You do real work and you deserve real self-care. My favorite part of the movie Sing, the part that makes me cry every time, is at the end during the show, when Rosita gets her groove back. Her performance starts with her in a kitchen, wearing her mom uniform, and heaving a laundry basket full of clothes. She starts singing Shake If Off. That's right, the Taylor Swift song that we've all heard a thousand times. 

"I stay out too late, got nothing in my brain, That's what people say."

It's Taylor Swift, and it's ridiculous, but hearing those words come out the mouth of a stay-at-home mom completely changed the meaning of that song for me.

How many times have I heard other stay-at-home moms say that they feel like people think they stay home because they can't do anything else. That's it's not a "real job". How many times have I felt embarrassed when people ask me what I do and I all I have to say is that I stay home with my kids. Will they think I'm uneducated? Or that I don't have other experiences or interests besides that of playing with Play-doh and making macaroni and cheese? It's a good reminder that there is always more to a person than what meets the eye, and it's never fair to make assumptions.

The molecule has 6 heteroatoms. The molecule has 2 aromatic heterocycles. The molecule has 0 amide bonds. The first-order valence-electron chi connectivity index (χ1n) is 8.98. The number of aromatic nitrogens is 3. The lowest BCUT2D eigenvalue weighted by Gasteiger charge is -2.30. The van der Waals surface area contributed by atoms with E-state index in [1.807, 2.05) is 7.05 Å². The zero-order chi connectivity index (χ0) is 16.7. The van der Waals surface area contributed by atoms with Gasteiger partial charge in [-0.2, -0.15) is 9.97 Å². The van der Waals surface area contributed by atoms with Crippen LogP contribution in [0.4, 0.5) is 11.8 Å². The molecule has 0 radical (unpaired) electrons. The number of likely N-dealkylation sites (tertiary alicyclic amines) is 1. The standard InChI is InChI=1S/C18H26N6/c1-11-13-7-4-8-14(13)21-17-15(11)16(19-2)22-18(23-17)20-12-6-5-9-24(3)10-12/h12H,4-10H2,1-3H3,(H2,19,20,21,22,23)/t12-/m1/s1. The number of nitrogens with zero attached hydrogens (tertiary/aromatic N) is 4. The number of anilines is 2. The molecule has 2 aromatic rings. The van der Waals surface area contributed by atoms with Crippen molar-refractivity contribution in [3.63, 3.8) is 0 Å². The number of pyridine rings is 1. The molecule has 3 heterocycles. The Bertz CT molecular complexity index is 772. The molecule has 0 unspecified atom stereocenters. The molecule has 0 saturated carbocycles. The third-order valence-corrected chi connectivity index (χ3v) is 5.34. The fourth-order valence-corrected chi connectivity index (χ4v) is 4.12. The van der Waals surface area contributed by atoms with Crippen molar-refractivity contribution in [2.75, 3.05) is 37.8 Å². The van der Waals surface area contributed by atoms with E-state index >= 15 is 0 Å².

Then there is a dramatic set change, and Rosita bursts out of the refrigerator (you just have to see it) wearing a super fly costume, which, by the way, her child bearing hips look great in.

"I'm lightning on my feet, I never miss a beat, and that's what they don't see." 

Rosita may look like a quiet, boring, stay-at-home mom. But she is an amazing woman! She keeps herself, her husband, and their 25 children alive, doing all their cooking and cleaning and grocery shopping. She manages everyone's schedules and gets everyone to where they need to be. She is creative, hardworking and determined. The kindness and compassion that she has cultivated as a mother extends beyond her family members to the people she has met in the singing competition, and probably a lot of other people too. AND she can sing and dance!

Moms. Don't ever let anyone tell you that what you're doing isn't important. Every job requires talent and intellect and the job of raising children is no exception. What you're doing is important. What you're doing matters. Even if no one else sees it, and no one else knows exactly what you're doing through.